The Society for Social Work and Research

2013 Annual Conference

January 16-20, 2013 I Sheraton San Diego Hotel and Marina I San Diego, CA

The Role of the Social Milieu On Health Outcomes: Is It Who You Know or What Who You Know Knows?

Friday, January 18, 2013: 11:00 AM
Executive Center 1 (Sheraton San Diego Hotel & Marina)
* noted as presenting author
Teri Browne, PhD, Assistant Professor, University of South Carolina, Columbia, SC
PURPOSE:  Research has shown that black dialysis patients are significantly less likely than their white peers to be evaluated and listed for a kidney transplant. Despite a Healthy People target of 30% of End Stage Renal Disease patients receiving a kidney transplant, in 2009 only 18% of black patients achieved this goal, compared to 37% of white patients who received a kidney transplant (U.S. Renal Data System, 2011). Extrapolating from social network theory, I hypothesize that a lack of access to social contacts with information about kidney transplantation may hinder information transaction regarding the benefits of, and pathway to, transplantation. Explanations for underutilization of transplantation as a treatment modality for black ESRD patients have focused primarily on socioeconomic, medical, patient-preference, and information factors, with limited attention to the social milieu of dialysis patients. The contribution of the present study is to investigate previously unconsidered social determinants that might influence disparate health outcomes.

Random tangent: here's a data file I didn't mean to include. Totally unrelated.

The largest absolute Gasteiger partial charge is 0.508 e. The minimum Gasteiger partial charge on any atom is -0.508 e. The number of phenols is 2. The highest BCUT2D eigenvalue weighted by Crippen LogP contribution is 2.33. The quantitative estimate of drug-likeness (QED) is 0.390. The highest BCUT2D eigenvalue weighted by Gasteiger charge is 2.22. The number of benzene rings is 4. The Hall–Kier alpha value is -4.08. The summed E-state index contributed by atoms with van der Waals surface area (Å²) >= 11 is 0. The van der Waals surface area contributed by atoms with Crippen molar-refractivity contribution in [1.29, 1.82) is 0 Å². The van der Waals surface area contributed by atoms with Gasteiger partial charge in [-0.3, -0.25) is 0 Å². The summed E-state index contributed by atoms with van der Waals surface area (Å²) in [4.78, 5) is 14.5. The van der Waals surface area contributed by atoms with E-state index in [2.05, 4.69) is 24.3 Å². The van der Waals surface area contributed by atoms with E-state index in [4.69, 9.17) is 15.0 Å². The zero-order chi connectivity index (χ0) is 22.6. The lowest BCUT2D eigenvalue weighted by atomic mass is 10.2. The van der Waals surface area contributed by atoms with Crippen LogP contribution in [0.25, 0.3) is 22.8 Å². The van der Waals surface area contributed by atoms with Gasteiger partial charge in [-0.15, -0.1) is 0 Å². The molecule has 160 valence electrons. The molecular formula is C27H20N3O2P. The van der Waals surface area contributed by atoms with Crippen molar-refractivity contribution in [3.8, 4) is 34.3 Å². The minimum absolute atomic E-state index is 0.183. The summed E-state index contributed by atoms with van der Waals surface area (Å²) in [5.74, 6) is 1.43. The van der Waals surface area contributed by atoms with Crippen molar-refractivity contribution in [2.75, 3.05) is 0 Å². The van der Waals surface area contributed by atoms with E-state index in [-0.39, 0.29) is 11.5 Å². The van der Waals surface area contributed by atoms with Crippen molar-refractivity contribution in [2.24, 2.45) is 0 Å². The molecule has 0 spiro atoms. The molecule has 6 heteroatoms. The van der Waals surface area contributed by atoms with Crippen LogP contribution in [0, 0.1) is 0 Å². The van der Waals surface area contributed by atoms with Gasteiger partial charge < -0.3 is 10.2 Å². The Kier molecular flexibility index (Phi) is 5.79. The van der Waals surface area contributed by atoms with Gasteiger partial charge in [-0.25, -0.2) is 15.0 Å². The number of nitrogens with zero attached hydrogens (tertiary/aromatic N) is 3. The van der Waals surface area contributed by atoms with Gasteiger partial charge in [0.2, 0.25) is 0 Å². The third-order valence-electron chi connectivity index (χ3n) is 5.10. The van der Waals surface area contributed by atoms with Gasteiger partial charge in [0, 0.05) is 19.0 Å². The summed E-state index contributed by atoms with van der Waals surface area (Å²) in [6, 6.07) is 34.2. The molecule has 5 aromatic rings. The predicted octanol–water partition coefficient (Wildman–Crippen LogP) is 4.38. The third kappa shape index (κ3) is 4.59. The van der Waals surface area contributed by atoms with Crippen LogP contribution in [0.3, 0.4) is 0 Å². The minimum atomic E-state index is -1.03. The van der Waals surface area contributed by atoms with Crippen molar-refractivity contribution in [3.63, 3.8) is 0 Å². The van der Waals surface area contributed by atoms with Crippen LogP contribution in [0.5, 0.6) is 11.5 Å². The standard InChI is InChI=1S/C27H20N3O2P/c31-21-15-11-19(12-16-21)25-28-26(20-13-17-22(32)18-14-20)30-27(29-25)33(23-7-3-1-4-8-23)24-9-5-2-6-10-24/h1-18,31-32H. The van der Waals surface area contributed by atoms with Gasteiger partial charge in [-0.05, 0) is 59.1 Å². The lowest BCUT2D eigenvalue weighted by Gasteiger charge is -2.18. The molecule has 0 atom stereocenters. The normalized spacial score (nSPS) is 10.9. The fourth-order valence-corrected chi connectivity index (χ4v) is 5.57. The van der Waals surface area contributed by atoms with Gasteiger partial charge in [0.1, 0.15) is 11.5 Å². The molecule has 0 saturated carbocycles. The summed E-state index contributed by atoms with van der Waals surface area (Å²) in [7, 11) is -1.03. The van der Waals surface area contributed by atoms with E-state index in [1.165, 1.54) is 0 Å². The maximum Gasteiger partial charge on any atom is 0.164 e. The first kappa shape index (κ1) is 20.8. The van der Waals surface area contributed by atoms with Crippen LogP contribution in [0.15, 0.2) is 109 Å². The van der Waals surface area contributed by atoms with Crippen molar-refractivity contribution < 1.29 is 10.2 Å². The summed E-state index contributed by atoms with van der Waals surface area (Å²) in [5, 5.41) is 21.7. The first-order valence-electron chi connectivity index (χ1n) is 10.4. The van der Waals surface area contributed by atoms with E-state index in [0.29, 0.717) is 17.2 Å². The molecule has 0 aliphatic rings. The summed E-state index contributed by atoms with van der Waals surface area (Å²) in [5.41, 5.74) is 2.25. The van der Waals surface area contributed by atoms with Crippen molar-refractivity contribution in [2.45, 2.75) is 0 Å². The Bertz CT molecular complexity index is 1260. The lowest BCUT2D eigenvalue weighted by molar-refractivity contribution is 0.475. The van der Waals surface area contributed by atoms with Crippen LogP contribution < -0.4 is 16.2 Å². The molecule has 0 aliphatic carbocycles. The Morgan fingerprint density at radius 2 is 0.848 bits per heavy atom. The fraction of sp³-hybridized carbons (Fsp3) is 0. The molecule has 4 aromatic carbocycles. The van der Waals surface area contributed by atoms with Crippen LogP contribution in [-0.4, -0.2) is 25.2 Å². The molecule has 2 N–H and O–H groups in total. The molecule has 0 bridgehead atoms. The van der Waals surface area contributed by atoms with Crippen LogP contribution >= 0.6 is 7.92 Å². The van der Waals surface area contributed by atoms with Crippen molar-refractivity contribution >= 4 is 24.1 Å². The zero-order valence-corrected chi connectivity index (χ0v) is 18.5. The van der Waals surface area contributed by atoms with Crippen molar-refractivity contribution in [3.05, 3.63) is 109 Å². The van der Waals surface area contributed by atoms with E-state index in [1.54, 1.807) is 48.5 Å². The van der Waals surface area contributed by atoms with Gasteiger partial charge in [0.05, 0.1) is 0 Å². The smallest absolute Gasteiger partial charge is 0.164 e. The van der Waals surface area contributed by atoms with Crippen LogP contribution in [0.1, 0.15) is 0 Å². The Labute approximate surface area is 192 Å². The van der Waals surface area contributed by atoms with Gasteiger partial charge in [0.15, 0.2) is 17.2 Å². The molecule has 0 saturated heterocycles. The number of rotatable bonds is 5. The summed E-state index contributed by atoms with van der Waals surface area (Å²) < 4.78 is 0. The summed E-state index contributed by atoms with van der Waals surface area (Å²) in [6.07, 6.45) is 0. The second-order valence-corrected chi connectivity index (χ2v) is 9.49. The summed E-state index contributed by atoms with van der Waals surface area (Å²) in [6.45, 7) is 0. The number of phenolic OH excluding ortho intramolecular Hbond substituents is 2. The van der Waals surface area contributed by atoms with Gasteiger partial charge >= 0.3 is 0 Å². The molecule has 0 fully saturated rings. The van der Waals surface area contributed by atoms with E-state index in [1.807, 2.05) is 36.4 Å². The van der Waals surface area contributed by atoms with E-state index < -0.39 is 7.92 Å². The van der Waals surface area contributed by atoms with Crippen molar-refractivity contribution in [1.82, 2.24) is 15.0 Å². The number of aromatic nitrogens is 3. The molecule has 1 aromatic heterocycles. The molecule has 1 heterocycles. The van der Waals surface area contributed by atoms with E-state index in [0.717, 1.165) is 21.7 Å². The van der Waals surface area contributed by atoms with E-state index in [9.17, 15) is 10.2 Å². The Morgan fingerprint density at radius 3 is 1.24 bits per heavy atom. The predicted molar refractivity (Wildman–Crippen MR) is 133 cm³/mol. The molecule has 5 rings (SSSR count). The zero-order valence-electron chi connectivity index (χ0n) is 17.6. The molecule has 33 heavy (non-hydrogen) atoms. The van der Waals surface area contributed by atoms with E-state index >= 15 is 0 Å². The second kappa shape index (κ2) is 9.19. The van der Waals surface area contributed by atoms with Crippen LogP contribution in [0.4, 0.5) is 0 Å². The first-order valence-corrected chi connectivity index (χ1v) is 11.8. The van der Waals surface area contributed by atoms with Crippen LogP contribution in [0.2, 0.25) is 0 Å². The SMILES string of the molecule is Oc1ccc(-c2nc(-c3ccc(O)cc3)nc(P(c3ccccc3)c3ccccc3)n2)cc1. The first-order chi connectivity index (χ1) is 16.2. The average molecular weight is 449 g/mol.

METHODS: In 2007-2008, the following research questions were addressed in an investigation in Chicago, IL: (1) What is the role of social networks in providing information about kidney transplantation to black hemodialysis patients? (2) What is the relationship between social networks and a patient’s likelihood of being seen at a kidney transplant center? From a stratified sample of dialysis units in the area, a purposive sample of 228 black patients were surveyed while they received treatment about their social networks and kidney transplant status.

RESULTS:  The odds of black hemodialysis patients being seen at a kidney transplant center increase with income (OR 1.38, 95%CI: 1.09-1.76, p<.01), and patients who have people in their social network with information about kidney transplant were significantly more likely to be seen at a kidney transplant center. Specifically, black dialysis patients who get informational social support from their dialysis team (OR 1.76, 95%CI: 1.5-2.1, p<.001) and social networks (OR 1.63, 95%CI: 1.2-2.3, p<.001) were significantly more likely to be seen at kidney transplant centers.

IMPLICATIONS:  Health parity is a multifaceted social problem, and considering black dialysis patients’ social milieu can be complimentary to the important existing research regarding kidney transplantation outcomes. The logistic regression models imply that correct information about a kidney transplant and success of being seen at a kidney transplant center can be differentiated on the basis of considering social network informational attributes and income. Dialysis health teams, which include a Master’s level social worker on every team, can augment patients’ social networks through their own interventions or by linking patients with mentors or patient navigators.

U.S. Renal Data System. (2011). Annual Data Report. Bethesda, MD: National Institutes of Health & National Institute of Diabetes and Digestive and Kidney Diseases.